Weapon/Skill Upgrade System
I want to share a system I designed for my last project (I won't mention the project's name, per forum rules, but you can figure it out with some digging). I'll explain the general concept and what things I had to take into consideration through the design of the game. I'm posting this to give an idea of my process in designing it to help others as well as get feedback on how it can be improved and maybe share your own thought processes when designing systems. I wont' bother explaining how I evented it because it can probably be done a lot easier with scripts (which I'm just learning to do), but any suggestions on that end are welcome :-)The Concept
In my game, all equipment carries skills. If you remove a piece of equipment, you lose all of its skills. Weapons give you offensive skills, shields give curative skills, helments give status ailment skills (poison, etc.) and armor give status boost skill (haste, etc.). Accessories give stats boosts (HP+ 10% etc.)
Certain enemies drops items which can be offered as a sacrifice to the gods to add skills to each equipment (I call it "The Sacrifice System" - every system needs a cute name, and S.S. abbreviates nicely). For instance, you start off with a Long Sword, which carries the spell fire. By defeating ten bees, you collect ten stingers and can trade them for an upgrade, which will add the spell to fira, a spell that attacks multiple enemies, to the sword.
The idea is that you can upgrade your equipment at anytime; however, upgrading your equipment's skills doesn't improve its (or your characters') stats, so you may run the risk of becoming dependent on weak equipment for its strong skills. So the player will have to make decisions like "Well X shield gives me higher defense and carries weak cure spells, and Y shield offers lower defense but carries strong cure spells, so which should I use?) The best way to become a well-rounded character is to balance equiping new items with upgrading their skills.
Here is my game's official chart for which items are needed to upgrade each equipment. All equipment carries intial skills, so this just show which skills you gain each time you upgrade. Equipment is organized from weakest to strongest for each type. Old skills do not go away when you learn new ones.Considerations
Notice that the weaker equipment can only be upgraded once. This is because I didn't want the strongest skills to be available at the beginning of the game. Even if the strongest skills would require all of the user's MP, they'd still be powerful enough to kill the early bosses in one hit. Just like most RPGs, stronger equipment can be found in dungeons and shops as the game progresses. Also, stronger enemies should drop better sacrifice items.
I obviously had to decide which items and how many should be necessary to upgrade each equipment. I purchased a giant whiteboard and markers to keep track of this and kept revising it until the project was done. I decided that some equipment should require the same item for upgrade, so the player is presented with choices (do I want to trade my 5 bee stringers to gain silence and slow or do I want to collect 5 more so I can upgrade my sword to get fira?).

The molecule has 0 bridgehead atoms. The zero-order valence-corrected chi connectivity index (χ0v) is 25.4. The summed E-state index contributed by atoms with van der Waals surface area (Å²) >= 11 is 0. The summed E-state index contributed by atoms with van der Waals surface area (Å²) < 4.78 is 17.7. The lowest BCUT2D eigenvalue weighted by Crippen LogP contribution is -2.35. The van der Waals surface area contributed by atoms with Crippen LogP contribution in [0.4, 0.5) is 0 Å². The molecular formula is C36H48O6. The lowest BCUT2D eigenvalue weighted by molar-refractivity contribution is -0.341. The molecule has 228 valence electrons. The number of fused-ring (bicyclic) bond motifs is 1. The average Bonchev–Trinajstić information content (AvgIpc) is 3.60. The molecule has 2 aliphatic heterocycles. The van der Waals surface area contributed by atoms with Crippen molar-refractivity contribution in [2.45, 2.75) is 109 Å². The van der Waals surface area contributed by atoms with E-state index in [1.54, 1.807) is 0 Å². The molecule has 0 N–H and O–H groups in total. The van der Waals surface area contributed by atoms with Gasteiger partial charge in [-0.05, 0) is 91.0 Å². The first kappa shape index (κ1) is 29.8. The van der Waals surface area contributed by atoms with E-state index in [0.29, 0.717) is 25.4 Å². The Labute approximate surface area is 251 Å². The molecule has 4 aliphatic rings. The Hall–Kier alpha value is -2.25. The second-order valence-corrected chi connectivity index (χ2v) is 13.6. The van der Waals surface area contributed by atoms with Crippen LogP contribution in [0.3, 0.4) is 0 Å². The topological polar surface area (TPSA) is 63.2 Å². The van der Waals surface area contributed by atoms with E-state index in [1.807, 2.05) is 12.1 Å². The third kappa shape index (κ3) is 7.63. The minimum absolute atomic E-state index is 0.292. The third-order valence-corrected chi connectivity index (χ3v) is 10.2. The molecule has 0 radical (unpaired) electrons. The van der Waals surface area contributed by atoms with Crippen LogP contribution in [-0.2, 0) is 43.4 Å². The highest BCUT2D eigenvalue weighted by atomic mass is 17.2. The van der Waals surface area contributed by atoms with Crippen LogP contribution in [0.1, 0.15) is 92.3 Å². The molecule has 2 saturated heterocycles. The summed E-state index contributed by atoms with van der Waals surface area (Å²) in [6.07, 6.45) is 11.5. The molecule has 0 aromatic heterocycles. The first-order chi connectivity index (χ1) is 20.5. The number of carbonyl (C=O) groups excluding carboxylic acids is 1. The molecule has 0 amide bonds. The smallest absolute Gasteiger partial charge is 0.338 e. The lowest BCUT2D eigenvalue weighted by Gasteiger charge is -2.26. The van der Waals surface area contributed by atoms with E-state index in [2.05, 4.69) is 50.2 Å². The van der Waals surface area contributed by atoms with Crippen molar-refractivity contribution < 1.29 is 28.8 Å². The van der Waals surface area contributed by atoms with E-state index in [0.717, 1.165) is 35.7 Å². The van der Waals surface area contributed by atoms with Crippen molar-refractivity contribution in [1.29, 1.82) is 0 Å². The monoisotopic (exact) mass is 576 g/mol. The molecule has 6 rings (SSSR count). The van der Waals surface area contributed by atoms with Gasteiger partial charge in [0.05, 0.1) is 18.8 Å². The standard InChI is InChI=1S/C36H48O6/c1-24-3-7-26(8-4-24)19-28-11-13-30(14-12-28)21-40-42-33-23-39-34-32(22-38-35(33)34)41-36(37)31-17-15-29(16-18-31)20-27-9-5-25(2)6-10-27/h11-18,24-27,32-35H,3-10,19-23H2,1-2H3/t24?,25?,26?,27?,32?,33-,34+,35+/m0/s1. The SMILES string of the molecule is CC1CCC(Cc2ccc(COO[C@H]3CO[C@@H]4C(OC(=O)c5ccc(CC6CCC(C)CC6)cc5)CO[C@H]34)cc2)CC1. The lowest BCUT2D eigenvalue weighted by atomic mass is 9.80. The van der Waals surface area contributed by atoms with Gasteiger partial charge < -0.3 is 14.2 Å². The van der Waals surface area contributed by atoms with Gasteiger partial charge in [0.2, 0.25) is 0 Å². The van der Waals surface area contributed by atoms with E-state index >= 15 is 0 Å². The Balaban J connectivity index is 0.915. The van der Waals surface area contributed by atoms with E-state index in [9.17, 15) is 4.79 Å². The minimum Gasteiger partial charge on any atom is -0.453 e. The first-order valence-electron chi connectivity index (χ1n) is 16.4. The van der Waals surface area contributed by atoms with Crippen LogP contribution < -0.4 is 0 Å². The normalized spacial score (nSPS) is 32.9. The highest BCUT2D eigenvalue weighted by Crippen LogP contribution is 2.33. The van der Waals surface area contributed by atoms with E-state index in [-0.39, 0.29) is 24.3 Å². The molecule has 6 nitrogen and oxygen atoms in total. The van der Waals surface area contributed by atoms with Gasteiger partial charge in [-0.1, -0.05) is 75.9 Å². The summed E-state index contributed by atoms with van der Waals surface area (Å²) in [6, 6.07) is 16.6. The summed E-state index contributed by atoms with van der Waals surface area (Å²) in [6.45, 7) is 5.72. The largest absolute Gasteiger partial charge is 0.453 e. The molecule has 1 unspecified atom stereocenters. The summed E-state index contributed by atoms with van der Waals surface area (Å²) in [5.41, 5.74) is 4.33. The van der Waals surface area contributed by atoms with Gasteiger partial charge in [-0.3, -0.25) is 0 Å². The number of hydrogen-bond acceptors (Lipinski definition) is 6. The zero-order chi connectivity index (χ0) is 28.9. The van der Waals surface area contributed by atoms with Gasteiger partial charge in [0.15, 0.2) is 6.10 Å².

To balance the game, I set up walls
. The fun of RPGs is that the player kind of decides how strong their characters become based on enemies defeated and items found; however, there are points where you MUST be strong enough to progress (i.e. bosses), and you CANNOT be stronger than a certain point because enemies don't drop enough experience to continue leveling up at your current growth curve or you do not have access to items that grant you new skills. There are probably some good mathematical models for creating such balances, but I just figured out what worked in my game through trial and error and play-testing.
I have five wall over the course of my roughly four hour game: a strong boss 1/3 through, a strong boss 1/2 through, a hard dungeon 3/4 through, the final boss, and an optional super boss that basically requires 100% completion to defeat. So I cut the game into five parts and listed the best equipment/skills I wanted to be available at each wall, then used that as a guide to place equipment and enemies that drop sacrifice items.
The more intricate a system appears, the more interesting and well-thought-out it seems. There are ways to create an illusion of intricacy with little effort. For example, in the second dungeon of my game, you can face strong enemies that drop sacrifice items that you will not actually be able to use until the 1/3 mark (right before the powerful boss). Once you get the that point, you do not have access to that dungeon again, so good players who accepted the challenge early on can level up their equipment and pummel the boss - others will have to wait until they regain access to that dungeon later on and make due with what they have. I also gave a double attack skill (not listed in my chart because they are immediately available at level 1) to every other weapon, so a weaker weapon (say, the trident) can hit twice for 10MP, but the battle ax gives a stronger single attack for free and gives you more spells which make it better for fighting enemies with elemental weaknesses.
The strongest equipment/skills in my game require the completion of side-quests, as in defeating strong bosses and finding items hidden in dungeons throughout the game. The most powerful weapon (The King Sword) requires items from difficult and rare enemies throughout the world map, so it likely requires some backtracking to get the most powerful skills. *A note about side quest - I think they should be interspersed throughout the game, not saved for the end, because it gives the player incentive to explore your brilliant maps :-)
So, just thought I'd share
Feel free to offer suggestions for improving the system and/or my design process.